The screencasts are based on short sets of slides that are often meant to be presented in the following way: I do a bit of talking, the students work in pairs to answer a question or discuss it as a group, and then we check their ideas on the next slide. Because of this, in the recordings I would often ask the students to pause the video and try to answer a question I’d asked – one that they would address in pairs or groups in class. I’d suggest they make a note of their responses somehow, so they could compare them with what came next in the screencast. These were great natural places to add questions to the video and I took advantage of them.

The interactive video content type lets you add a range of different question/interaction types, (MCQs, T/F, drag the word – which can be used for gapfills – matching, and more). I was able to add a link to external content as well, and at the end I wrote up a brief summary of what the video was about and made it into a gapfill activity. I rather liked the option of having the students choose the best summary out of three possible ones – I gather this is a separate question type – but it seemed like it might take a while to set up and I didn’t have much time.

Another advantage of these H5P activities is that you can view the results of the interactions in the Moodle gradebook and see how well the students did on average, as well as if there’s anyone who seems to need a little extra help. Of course, what you can’t see is whether those who did well maybe did a bit of research before answering the questions or if they simply knew the answers from before, nor can you see if those who did less well rushed a little/took a random stab at the answers or if they didn’t really understand/follow the explanations in the video. I did add a question about this to the list of questions the students might want to address in their learning journals, so we’ll see if any interesting insights emerge.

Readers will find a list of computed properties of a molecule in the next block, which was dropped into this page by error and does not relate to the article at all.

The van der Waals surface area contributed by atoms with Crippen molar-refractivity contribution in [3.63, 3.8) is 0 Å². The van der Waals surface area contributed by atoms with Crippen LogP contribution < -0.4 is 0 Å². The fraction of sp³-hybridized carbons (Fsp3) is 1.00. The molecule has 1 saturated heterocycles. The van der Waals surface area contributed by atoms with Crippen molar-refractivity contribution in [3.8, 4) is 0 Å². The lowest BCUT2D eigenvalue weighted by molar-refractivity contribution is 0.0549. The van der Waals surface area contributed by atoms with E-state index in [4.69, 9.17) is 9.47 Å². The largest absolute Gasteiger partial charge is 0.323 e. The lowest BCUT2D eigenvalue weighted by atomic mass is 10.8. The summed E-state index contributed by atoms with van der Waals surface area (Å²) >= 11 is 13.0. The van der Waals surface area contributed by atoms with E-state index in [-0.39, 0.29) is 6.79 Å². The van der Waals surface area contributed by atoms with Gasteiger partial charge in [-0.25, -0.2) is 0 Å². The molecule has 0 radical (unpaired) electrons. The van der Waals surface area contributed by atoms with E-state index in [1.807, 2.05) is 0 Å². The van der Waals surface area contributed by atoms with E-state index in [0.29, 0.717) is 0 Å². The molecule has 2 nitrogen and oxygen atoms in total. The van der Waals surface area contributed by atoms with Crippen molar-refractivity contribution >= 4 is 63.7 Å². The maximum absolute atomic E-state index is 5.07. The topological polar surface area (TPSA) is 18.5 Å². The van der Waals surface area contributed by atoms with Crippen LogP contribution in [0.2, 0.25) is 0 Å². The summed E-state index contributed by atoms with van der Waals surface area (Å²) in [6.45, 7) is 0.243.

How do you feel about interactive videos: have you used them with your students? Are there any effective tools you would recommend for this besides H5P? I recently came across an article which recommended Edpuzzle, but I’m sure there are others. Thanks for reading!

Categories
Edtech Moodle Tertiary teaching

There’s something about H5P

Jessica Wilson: pick up a moo memory game! (CC BY-NC-ND 2.0)

This is going to be a brief post on something I’m trying out for the first time in my online course. Back when I started designing it, I used to get so excited about all the different apps and activity types I was experimenting with but the novelty gradually wore off and now it’s been a couple of semesters (I think) since I’ve actually tried out something new. Partly this was because I’d figured out how a lot of the online tools I needed worked – for instance, if you’ve invested some time in getting the hang of a particular screencasting tool and you’re reasonably happy with it, you’re likely to stick with it. Or I am, anyway. The other reason was that the course had been pretty thoroughly thought through in terms of the weekly workload and what the purpose of each activity is, so there wasn’t really any pressing need to add to it. I did say last year that the course could use a facelift, but that refers primarily to the visuals.

A couple of months ago, I first heard that some of the people I was working with were very enthusiastic about something called H5P. It took me a while to work out what the name actually was, before I saw it written down (though this may have been due to the way it’s pronounced in Croatian). Their website says, among other things: